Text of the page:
A number of people find my blog by searching for something like "do service dogs bite" or "when service dogs bite" or "what if a service dog bites."
Well, a service dog is still a dog, and I imagine any dog will bite if sufficiently provoked.
The thing about a service dog, though, a properly selected and trained service dog, is that he would require a lot of provocation before he would bite.
Service dogs should have a certain kind of temperament. When a professional service dog trainer or an animal behaviorist evaluates a dog to see if he might make a good service dog, they do things like touch the dog all over to see if the dog tolerates it. Of course, there is a lot more to an assessment than just that. That's why, even if someone plans to train their own service dog, it's a very good idea to have a professional at least help in the selection process. When I was having trouble finding a service dog program and thinking of training my own service dog (with lots and lots of help from a professional trainer), the trainer I was talking to was going to help me choose the dog.
But anyway. A dog that is quick to be startled or upset or that is really sensitive to being touched in certain ways or certain places probably wouldn't make a good service dog. A service dog should have a pretty easy-going temperament and not be quick to growl or snap or bite, even if he really doesn't like something.
Like Isaac. I think, for Isaac to be provoked into biting someone, you would have to restrain him so that he couldn't get away from you and then do something that didn't just bug him but that was pretty painful or otherwise unpleasant.
If Isaac doesn't like something, his first reaction is typically to try to move away from it. He doesn't necessarily try to even get away from the person doing it, just to move that part of his body out of reach. For instance, he doesn't really like his feet handled a lot. He is happy to shake hands, but if you want to touch his toes a lot, he will try to pull his paw away. He doesn't try to walk away, he still wants attention and wants you to pet him and play with him and stuff, he just prefers you stop touching his toes. Or, he doesn't like his talk messed with very much, either. You can pet it a little but if you try to play with it a lot, he will turn his body so his head is closer to you and his tail is further away. Then he will probably try to kiss you. Because he's not mad at you for touching his tail, he'd just rather you scratch behind his ears.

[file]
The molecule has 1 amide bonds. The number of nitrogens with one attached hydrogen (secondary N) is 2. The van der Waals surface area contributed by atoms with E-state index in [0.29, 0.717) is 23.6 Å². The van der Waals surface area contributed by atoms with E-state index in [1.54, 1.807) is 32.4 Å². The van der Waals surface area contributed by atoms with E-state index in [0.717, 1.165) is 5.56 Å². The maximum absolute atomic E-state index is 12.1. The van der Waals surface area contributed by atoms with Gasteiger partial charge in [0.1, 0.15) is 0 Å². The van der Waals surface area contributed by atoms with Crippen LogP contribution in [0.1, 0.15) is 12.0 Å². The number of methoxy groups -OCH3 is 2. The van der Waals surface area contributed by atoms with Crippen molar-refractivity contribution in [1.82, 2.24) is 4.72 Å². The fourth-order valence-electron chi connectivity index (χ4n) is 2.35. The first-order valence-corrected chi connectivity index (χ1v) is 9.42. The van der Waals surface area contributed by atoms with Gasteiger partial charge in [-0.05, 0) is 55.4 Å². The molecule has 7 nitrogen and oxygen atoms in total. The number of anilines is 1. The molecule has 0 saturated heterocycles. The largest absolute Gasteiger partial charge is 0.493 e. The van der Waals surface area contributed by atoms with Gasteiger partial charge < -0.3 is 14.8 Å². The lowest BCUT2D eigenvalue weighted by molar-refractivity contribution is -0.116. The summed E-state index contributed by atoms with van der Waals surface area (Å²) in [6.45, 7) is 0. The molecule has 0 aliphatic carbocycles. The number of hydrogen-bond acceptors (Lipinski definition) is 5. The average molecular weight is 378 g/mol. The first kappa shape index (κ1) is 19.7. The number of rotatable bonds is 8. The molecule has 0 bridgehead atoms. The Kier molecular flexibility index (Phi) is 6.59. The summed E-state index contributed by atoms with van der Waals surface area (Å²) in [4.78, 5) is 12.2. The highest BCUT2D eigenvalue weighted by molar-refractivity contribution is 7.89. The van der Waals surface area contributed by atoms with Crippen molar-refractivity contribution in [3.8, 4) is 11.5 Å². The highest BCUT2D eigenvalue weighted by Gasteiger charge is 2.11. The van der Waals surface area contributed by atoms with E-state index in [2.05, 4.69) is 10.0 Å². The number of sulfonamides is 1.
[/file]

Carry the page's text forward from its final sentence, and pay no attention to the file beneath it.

As long as you're not really hurting him, though, he will tolerate you doing something he doesn't like. He allows me to hold his foot and cut his toenails, even though he'd rather I didn't. He will attempt to pull his foot away sometimes but I just tell him to stay and he sits there and holds still. He just gives me the sad puppy eyes about it.
But he's been trained to cooperate. So in addition to having the right sort of temperament, he has training that makes him unlikely to bite.
There is a man at the nursing home we visit that likes to pet Isaac. He doesn't pet very gently, though. Now, Isaac is not real picky about how he gets petted. Cayenne sure is! Probably most cats are pickier than most dogs, but she is really picky. If you don't do it right, she just won't let you pet her at all. But Isaac doesn't much care. He has favorite places and ways to be petted, but he is happy with almost any sort of petting. But this particular man has trouble stroking. He doesn't pat, either. He kind of scrunches his fingers together and sometimes he sort of pinches. I don't think he means to and I don't think he understands what he's doing, but Isaac doesn't much like it. He will tolerate it for a minute or so, but when it gets too pinchy, he backs away.
How long would Isaac tolerate it if I didn't allow him to back away? I don't know.
And that's the other thing about service dogs and making sure they don't bite. The owner has to pay attention. When Isaac backs away, especially if he does it more than once, he is saying, "Hey, I don't like this." He would probably stand still for it if I told him to, at least for a while. But if I didn't listen when he told me he really doesn't like something, he might start telling me in a louder, more insistent way. He might growl, for instance. Or snap at the man. And if that didn't work, he might feel he had no other choice but to bite. That would be his last resort, though, and I would consider that my fault.